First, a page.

By: Shelley Mackey, Charles County Public Schools
La Plata, MD- Charles County Public Schools (CCPS) has revised how it responds to certain incidents in schools, making it clearer what students and teachers should do during an emergency.
Called a standard response, CCPS will use five actions developed by the “I Love U Guys” Foundation and adopted by the school system this year. Action items are a lockout, lockdown, evacuate, shelter and hold. The protocols extend the actions principals can take when an incident occurs in or near a school.
During a “lockout,” teachers and students stay inside and lock all outside doors. A principal might place a school in lockout if there is a threat or hazard — such as a police search — outside of the school building. For students, this means if they are outside, they return to the inside of a building and instruction continues as usual. No one is allowed in or out of the building during a lockout.
“Lockdown” means doors are locked, lights are out and students and staff are out of sight in a locked room. A principal would lock down a school if there is a threat or hazard inside the school building. Examples could include an angry person who runs past the office staff or a wild animal that gets into a building. During a lockdown, students and staff will stay out of sight and silent until police or other emergency responders clear the school of the threat.
“Evacuate” means moving students and staff from one place to another. Relocation could be to another area in the school or a predetermined outside site. Schools might evacuate if there is a fire, flooding or similar emergency that creates a potential hazard.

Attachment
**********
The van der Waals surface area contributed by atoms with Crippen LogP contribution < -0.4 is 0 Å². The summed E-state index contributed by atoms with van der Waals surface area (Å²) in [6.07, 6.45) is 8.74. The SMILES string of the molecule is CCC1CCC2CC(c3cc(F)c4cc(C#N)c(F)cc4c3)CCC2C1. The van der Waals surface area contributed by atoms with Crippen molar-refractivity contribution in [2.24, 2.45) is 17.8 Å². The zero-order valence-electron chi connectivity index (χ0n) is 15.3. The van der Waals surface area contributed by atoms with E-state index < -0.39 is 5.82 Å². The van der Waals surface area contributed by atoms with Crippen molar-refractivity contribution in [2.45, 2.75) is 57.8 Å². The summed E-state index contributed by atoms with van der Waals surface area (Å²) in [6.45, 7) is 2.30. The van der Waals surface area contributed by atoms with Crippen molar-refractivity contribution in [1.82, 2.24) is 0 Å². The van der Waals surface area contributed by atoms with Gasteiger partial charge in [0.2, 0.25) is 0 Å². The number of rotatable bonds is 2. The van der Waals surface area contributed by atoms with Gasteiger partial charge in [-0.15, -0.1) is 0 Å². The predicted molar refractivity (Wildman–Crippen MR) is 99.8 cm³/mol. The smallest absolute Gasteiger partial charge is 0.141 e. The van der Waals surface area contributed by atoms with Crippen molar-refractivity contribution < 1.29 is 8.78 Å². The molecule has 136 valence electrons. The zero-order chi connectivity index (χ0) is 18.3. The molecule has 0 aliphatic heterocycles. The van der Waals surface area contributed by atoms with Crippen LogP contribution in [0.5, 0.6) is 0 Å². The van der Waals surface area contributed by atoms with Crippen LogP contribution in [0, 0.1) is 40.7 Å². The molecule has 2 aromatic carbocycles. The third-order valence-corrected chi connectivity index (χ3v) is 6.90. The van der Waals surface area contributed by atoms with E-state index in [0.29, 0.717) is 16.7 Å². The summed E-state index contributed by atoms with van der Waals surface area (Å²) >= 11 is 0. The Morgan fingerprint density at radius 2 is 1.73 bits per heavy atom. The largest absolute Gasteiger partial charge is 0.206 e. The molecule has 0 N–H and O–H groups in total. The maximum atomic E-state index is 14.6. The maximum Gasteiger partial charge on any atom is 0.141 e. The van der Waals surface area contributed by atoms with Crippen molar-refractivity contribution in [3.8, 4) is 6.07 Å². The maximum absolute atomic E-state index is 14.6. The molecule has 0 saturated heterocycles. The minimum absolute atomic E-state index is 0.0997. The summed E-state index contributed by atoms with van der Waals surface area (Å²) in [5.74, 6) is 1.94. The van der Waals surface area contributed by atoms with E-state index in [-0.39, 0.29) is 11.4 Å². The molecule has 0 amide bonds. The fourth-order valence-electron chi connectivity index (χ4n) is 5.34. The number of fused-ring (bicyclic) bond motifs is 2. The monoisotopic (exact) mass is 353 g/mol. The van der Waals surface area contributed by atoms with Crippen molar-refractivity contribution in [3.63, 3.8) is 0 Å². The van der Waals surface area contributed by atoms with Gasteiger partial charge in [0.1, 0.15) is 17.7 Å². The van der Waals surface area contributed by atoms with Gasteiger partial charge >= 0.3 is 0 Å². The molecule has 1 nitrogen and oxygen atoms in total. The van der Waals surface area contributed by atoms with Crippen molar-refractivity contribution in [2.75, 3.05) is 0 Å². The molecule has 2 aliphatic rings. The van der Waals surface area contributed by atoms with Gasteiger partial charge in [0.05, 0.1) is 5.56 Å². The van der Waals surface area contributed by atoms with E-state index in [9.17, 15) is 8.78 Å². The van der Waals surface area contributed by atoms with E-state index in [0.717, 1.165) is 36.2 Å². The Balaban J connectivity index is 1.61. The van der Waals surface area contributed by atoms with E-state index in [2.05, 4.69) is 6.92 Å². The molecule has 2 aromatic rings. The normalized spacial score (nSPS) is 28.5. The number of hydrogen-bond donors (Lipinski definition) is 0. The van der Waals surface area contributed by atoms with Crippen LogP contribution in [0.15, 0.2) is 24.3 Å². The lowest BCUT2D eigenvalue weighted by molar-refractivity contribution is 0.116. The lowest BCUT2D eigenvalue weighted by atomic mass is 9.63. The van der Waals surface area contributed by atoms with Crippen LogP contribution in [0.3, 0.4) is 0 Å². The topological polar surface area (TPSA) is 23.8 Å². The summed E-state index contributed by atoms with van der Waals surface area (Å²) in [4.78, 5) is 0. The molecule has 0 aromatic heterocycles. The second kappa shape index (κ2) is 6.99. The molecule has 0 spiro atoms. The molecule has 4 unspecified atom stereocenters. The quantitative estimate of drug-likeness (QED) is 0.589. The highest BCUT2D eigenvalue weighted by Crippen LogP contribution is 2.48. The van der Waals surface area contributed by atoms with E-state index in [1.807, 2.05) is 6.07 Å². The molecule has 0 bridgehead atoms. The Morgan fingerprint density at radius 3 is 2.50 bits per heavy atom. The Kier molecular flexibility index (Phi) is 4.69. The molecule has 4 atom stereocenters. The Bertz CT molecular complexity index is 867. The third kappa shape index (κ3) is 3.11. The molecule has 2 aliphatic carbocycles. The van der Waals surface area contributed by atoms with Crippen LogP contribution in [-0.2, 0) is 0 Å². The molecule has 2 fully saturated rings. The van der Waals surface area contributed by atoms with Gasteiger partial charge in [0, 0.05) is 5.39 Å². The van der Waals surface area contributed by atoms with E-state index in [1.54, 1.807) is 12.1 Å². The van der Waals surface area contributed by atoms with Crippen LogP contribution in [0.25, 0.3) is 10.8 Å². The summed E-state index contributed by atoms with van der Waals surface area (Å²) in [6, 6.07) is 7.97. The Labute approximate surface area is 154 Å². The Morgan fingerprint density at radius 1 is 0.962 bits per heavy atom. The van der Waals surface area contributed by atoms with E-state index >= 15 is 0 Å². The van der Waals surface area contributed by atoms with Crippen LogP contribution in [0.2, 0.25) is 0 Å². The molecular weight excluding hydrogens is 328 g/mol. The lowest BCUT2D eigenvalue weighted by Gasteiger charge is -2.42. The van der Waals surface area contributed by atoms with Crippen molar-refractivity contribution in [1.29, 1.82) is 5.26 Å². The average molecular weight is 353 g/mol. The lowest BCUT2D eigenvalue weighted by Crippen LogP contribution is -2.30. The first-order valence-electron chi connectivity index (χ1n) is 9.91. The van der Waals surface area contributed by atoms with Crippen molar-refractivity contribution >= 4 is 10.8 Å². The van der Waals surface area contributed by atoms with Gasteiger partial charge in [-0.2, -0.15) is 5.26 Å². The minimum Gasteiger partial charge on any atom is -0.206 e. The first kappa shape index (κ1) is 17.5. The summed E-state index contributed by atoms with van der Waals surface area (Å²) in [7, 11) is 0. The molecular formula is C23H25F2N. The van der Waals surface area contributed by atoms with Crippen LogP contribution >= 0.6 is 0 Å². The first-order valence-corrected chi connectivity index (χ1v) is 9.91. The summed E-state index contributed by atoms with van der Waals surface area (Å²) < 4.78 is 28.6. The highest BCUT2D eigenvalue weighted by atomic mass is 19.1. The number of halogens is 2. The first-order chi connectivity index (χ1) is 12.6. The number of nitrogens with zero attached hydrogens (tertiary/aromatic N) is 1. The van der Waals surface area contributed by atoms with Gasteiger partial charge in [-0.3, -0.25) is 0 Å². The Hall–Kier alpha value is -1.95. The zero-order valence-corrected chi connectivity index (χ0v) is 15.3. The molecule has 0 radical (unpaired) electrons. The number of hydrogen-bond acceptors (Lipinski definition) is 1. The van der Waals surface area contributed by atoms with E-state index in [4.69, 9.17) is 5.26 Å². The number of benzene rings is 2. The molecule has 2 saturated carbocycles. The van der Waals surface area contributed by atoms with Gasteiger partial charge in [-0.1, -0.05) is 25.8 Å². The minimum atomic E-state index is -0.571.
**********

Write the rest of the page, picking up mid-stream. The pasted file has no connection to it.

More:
If there is a tornado warning, hazmat or other threat to personal protection, the school will ask students and teachers to “shelter.” The shelter requires students to evacuate to a shelter area and seal the rooms. Students practice for different shelter events, including earthquakes, as part of their annual drills.
Sometimes it is necessary to clear a school hallway or outside area. In this instance, a principal might place the school on “hold,” meaning students stay in their classrooms, but business continues as usual. A principal can “hold” if a medical helicopter is landing on the school site due to a nearby accident or someone in the school needs medical attention and privacy while emergency services render aid.
Standard protocol posters are on display in classrooms for easy reference. Jason Stoddard, director of school safety and security, said the new terminology provides more accurate descriptions of the procedures CCPS uses to keep schools and buildings safe while reducing confusion. Stoddard is presenting staff training on the new protocol at all schools, centers, and offices.
State and county rules require schools to conduct 27 drills throughout the year including fire, reverse evacuation, lockdown, lockout, and shelter.